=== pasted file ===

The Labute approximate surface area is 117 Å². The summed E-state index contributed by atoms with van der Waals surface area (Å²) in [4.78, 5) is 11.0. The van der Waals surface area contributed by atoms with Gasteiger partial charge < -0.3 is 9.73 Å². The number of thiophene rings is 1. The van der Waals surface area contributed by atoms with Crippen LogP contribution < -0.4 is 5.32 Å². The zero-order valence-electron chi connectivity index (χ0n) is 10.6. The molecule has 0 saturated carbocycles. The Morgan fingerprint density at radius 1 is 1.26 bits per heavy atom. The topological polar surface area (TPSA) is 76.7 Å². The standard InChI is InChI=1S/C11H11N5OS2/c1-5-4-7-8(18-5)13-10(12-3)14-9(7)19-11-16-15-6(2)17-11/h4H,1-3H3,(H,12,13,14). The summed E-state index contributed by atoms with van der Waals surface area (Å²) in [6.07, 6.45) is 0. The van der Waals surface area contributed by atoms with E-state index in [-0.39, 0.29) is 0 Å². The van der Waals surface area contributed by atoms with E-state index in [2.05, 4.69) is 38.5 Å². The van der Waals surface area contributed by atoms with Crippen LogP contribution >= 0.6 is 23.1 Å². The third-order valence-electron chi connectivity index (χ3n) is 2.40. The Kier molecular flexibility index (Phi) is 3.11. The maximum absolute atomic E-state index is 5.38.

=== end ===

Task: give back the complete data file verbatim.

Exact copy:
The Labute approximate surface area is 117 Å². The summed E-state index contributed by atoms with van der Waals surface area (Å²) in [4.78, 5) is 11.0. The van der Waals surface area contributed by atoms with Gasteiger partial charge < -0.3 is 9.73 Å². The number of thiophene rings is 1. The van der Waals surface area contributed by atoms with Crippen LogP contribution < -0.4 is 5.32 Å². The zero-order valence-electron chi connectivity index (χ0n) is 10.6. The molecule has 0 saturated carbocycles. The Morgan fingerprint density at radius 1 is 1.26 bits per heavy atom. The topological polar surface area (TPSA) is 76.7 Å². The standard InChI is InChI=1S/C11H11N5OS2/c1-5-4-7-8(18-5)13-10(12-3)14-9(7)19-11-16-15-6(2)17-11/h4H,1-3H3,(H,12,13,14). The summed E-state index contributed by atoms with van der Waals surface area (Å²) in [6.07, 6.45) is 0. The van der Waals surface area contributed by atoms with E-state index in [-0.39, 0.29) is 0 Å². The van der Waals surface area contributed by atoms with E-state index in [2.05, 4.69) is 38.5 Å². The van der Waals surface area contributed by atoms with Crippen LogP contribution >= 0.6 is 23.1 Å². The third-order valence-electron chi connectivity index (χ3n) is 2.40. The Kier molecular flexibility index (Phi) is 3.11. The maximum absolute atomic E-state index is 5.38.